Health Reform and the Uninsured Mentally Ill

By Mahoney, Diana | Clinical Psychiatry News, October 2009 | Go to article overview

Health Reform and the Uninsured Mentally Ill


Mahoney, Diana, Clinical Psychiatry News


As the war over health care reform rages on in Congress, more desperate battles are being fought daily by uninsured Americans with mental illness or addiction disorders.

Almost 50% of the people who received their most recent substance abuse treatment at a specialty facility in the past year reported using their "own savings or earnings" to pay their most recent treatment, according to 2008 National Survey on Drug Use and Health.

For most of the nation's uninsured with mental illness or addiction disorders, access to mental health services is a complicating factor. When services are available, "they frequently are not the right services," wrote the authors of the 2009 Report on America's Health Care System for Adults with Serious Mental Illness issued by the National Alliance on Mental Illness (NAMI).

The report was designed to measure the nation's progress toward the transformation of mental health service delivery outlined in 2003 by the presidential New Freedom Commission on Mental Health.

In a baseline "report card" published in 2006, the nation's efforts toward this goal received an average grade of D. Three years later, the national average still stands at D. Small improvements made in some states were offset by setbacks in others, while most of the states remained stagnant, the authors wrote.

"In America today, the people who must rely on [the public mental health care] system are actually being oppressed by it, and many years of bad policy decisions have left emergency rooms, the criminal justice system, and families to shoulder the burden of responding to people in crisis," NAMI executive director Michael J. Fitzpatrick said in a teleconference.

Uninsured children and adolescents are especially vulnerable to the lack of service access. A 2002 study looking at the unmet need for mental health care among U.S. children showed that 79% of all 6-to 17-year-old children in need of mental health services and 87% of uninsured children in need of mental health services, as defined by an estimator of mental health problems selected from the Child Behavior Checklist, did not receive them. This conclusion was based on data from nationally representative household surveys (Am. J. Psychiatry 2002;159:1548-55).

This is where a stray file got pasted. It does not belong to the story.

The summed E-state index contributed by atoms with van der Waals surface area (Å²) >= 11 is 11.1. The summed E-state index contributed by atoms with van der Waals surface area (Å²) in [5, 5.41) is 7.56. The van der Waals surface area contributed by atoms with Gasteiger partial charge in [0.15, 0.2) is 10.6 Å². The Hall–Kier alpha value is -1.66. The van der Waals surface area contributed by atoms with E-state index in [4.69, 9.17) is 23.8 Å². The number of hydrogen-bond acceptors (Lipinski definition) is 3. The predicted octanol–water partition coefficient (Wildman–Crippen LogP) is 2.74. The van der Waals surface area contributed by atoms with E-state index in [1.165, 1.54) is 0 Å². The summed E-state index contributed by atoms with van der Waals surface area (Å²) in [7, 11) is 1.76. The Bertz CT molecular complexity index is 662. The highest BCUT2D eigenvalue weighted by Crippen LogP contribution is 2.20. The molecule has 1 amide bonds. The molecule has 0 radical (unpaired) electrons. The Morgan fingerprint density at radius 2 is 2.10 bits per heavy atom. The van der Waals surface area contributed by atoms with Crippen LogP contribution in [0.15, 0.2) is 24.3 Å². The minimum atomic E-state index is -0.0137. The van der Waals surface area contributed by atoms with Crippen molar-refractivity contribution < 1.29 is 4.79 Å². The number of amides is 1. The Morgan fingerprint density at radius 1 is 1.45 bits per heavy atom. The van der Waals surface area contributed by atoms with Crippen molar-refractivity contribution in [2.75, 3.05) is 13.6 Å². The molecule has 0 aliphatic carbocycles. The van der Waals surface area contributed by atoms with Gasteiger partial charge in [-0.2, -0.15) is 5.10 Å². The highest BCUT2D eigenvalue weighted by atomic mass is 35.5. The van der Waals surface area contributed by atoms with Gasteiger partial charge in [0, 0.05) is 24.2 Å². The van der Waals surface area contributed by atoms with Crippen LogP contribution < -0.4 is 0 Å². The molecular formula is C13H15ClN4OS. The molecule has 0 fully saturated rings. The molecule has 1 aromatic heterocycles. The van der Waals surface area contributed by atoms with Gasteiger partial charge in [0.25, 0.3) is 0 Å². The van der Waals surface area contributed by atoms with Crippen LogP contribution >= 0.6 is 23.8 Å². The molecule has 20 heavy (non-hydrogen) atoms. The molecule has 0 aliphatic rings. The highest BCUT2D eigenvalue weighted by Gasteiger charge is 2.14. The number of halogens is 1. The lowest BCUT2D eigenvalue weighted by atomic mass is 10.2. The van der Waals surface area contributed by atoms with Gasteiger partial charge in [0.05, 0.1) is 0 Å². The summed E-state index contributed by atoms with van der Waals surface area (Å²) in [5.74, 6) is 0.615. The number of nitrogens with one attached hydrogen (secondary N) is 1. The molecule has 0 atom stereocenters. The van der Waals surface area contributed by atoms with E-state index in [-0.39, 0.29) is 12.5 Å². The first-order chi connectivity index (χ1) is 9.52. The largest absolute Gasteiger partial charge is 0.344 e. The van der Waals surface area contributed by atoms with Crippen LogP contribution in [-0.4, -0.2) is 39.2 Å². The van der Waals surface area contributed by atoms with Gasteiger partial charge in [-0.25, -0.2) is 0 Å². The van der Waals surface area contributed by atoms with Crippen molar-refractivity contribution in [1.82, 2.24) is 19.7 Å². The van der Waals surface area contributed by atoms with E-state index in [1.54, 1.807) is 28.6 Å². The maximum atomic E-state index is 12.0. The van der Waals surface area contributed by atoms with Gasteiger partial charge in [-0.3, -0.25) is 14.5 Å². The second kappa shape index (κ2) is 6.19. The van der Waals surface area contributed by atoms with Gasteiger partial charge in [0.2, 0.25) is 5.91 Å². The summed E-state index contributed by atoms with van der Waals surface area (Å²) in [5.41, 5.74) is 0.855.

More recently, in a nationally representative study looking at the influence of health insurance on parent' reports of children's unmet mental health needs, nearly one-third of children with long-term emotional or behavioral conditions who needed mental health or counseling in the previous 12 months did not receive it, and parents of uninsured children were significantly more likely to report unmet mental health needs than those with children covered by public or private health insurance.

The findings suggest a need for expanding health insurance coverage to all children, particularly those with long-term mental health conditions (Matern. Child Health J. 2009;13:176-86).

Despite the progress that has been made in the development of evidence-based practices geared toward youth with mental illness, "these services are not often available in communities," the 2009 NAMI report said.

Also, unmet mental health needs in children and adolescents fuel the "school to jail" pipeline, according to Joseph J. Cocozza, Ph.D., executive director of the National Center for Mental Health and Juvenile Justice at Policy Research Associates in Delmar, N.Y. Often, untreated mental illness in adolescents "presents in misbehaviors that bring them to the attention of school police and the juvenile justice system," he said. Because schools often lack the resources to adequately address the student's needs, "they find it easier to have the youth arrested."

The statistics bear this out. According to data compiled by the National Council for Community Behavioral Healthcare (NCCBH), about 60% of juvenile detention inmates have at least one mental health disorder, and in at least 33 states, children and adolescents are held "without charge" in juvenile justice facilities while they are awaiting mental health treatment because of a lack of suitable resources. …

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